The Real Reason Humans Are Born With An Appendix

The appendix is a thin tube that sits in your gastrointestinal tract. Located in the lower right abdomen, the appendix is attached to the large intestine and measures about 4 inches in length (via Everyday Health). While the rest of the gastrointestinal tract helps your body break down and digest food, the appendix has no known role or function.

Scientists previously thought that the appendix lost its original function as a result of time and human evolution, but they now believe the appendix may help protect healthy gut bacteria from disease. This is known as the "safe house" theory. Although the theory has yet to be proven, studies have shown that there are more microbes in the biofilm around your appendix than any other organ in the gastrointestinal tract. As a result, researchers have theorized that the bacteria from the appendix's biofilm could be used to introduce new bacteria into the gut after an infection.

What happens when your appendix becomes inflamed?

Regardless of its function, it is not uncommon for the appendix to become painful and inflamed. In fact, appendix pain, or appendicitis, is the most common cause of severe abdominal pain in the United States (via Healthline). Appendicitis occurs when the appendix becomes inflamed and infected. This can cause severe pain in the lower right abdomen and can be fatal if left untreated.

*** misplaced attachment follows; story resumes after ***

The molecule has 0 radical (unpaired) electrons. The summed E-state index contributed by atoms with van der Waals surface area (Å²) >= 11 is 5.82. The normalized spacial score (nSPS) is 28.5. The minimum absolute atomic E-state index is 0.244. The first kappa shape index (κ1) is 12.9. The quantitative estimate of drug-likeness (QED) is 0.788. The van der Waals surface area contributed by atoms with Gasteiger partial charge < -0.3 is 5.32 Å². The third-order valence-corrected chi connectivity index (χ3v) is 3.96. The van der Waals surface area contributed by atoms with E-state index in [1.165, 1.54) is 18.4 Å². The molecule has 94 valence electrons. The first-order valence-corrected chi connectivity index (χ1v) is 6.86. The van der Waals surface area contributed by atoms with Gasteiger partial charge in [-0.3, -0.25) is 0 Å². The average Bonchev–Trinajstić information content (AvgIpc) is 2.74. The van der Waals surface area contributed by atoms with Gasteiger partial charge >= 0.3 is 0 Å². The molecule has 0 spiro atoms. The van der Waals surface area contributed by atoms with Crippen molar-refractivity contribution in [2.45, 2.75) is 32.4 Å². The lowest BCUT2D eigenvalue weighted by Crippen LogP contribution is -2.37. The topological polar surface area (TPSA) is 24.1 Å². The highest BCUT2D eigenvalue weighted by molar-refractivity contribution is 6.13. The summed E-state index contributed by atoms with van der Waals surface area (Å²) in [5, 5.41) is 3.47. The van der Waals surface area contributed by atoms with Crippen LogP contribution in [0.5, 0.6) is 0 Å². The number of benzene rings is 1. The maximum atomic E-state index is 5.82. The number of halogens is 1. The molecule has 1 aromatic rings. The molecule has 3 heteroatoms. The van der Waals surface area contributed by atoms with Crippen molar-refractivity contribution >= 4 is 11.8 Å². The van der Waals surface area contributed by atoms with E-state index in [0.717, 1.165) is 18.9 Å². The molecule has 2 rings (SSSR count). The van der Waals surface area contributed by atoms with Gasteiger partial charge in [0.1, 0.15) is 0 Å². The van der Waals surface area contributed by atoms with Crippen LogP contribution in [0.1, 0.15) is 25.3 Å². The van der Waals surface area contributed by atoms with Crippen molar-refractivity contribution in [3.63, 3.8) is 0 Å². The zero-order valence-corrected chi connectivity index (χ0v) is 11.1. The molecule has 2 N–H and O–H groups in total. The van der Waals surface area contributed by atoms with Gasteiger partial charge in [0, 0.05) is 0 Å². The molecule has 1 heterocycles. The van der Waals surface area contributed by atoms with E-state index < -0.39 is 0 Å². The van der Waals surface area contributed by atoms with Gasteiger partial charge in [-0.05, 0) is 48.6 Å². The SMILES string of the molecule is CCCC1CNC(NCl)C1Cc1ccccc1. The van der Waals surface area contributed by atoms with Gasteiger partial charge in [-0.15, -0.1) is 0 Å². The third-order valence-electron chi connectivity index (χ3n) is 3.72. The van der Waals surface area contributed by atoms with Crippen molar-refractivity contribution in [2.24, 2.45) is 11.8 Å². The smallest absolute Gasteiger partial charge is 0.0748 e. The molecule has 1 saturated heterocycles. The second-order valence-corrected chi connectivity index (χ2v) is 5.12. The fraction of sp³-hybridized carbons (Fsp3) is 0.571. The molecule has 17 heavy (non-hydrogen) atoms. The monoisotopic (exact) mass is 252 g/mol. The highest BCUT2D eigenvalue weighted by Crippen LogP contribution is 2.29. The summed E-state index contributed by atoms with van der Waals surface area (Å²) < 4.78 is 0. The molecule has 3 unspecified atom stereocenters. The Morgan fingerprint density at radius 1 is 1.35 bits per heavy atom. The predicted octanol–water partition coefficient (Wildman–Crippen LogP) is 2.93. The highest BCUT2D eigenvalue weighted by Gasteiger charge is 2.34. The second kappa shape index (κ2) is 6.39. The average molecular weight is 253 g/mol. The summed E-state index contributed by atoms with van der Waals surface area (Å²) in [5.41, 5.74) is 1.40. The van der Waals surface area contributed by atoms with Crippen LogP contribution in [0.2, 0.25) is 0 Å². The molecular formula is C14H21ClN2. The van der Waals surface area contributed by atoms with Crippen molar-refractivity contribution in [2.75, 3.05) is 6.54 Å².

Appendicitis is often caused by an obstruction of the opening of the appendix, which can lead to infection. This blockage can be caused by hardened stool, intestinal worms, trauma, lymphoid follicles, or tumors, which can lead to pressure and swelling in the abdomen. Common symptoms of appendicitis include nausea, vomiting, indigestion, constipation, diarrhea, fever, loss of appetite, pain around the belly button, and painful pressure in the upper and lower right side of the stomach. While it is possible to treat appendicitis with antibiotics or other nonsurgical methods, most cases require surgery.